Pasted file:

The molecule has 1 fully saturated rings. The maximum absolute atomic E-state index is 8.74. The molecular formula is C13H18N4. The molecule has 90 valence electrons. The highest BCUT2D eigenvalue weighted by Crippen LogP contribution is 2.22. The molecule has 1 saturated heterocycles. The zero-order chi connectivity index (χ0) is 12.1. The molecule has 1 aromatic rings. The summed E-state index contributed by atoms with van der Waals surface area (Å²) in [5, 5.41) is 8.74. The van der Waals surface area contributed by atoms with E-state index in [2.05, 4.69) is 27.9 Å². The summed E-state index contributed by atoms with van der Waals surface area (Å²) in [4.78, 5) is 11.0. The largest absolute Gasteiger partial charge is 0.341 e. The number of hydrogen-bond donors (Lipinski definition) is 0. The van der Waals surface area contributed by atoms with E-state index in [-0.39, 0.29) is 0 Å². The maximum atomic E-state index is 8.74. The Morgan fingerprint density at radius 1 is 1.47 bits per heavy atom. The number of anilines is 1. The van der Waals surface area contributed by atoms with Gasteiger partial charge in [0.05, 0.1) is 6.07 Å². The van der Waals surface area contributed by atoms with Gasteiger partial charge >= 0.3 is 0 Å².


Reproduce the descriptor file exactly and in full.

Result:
The molecule has 1 fully saturated rings. The maximum absolute atomic E-state index is 8.74. The molecular formula is C13H18N4. The molecule has 90 valence electrons. The highest BCUT2D eigenvalue weighted by Crippen LogP contribution is 2.22. The molecule has 1 saturated heterocycles. The zero-order chi connectivity index (χ0) is 12.1. The molecule has 1 aromatic rings. The summed E-state index contributed by atoms with van der Waals surface area (Å²) in [5, 5.41) is 8.74. The van der Waals surface area contributed by atoms with E-state index in [2.05, 4.69) is 27.9 Å². The summed E-state index contributed by atoms with van der Waals surface area (Å²) in [4.78, 5) is 11.0. The largest absolute Gasteiger partial charge is 0.341 e. The number of hydrogen-bond donors (Lipinski definition) is 0. The van der Waals surface area contributed by atoms with E-state index in [-0.39, 0.29) is 0 Å². The maximum atomic E-state index is 8.74. The Morgan fingerprint density at radius 1 is 1.47 bits per heavy atom. The number of anilines is 1. The van der Waals surface area contributed by atoms with Gasteiger partial charge in [0.05, 0.1) is 6.07 Å². The van der Waals surface area contributed by atoms with Gasteiger partial charge >= 0.3 is 0 Å².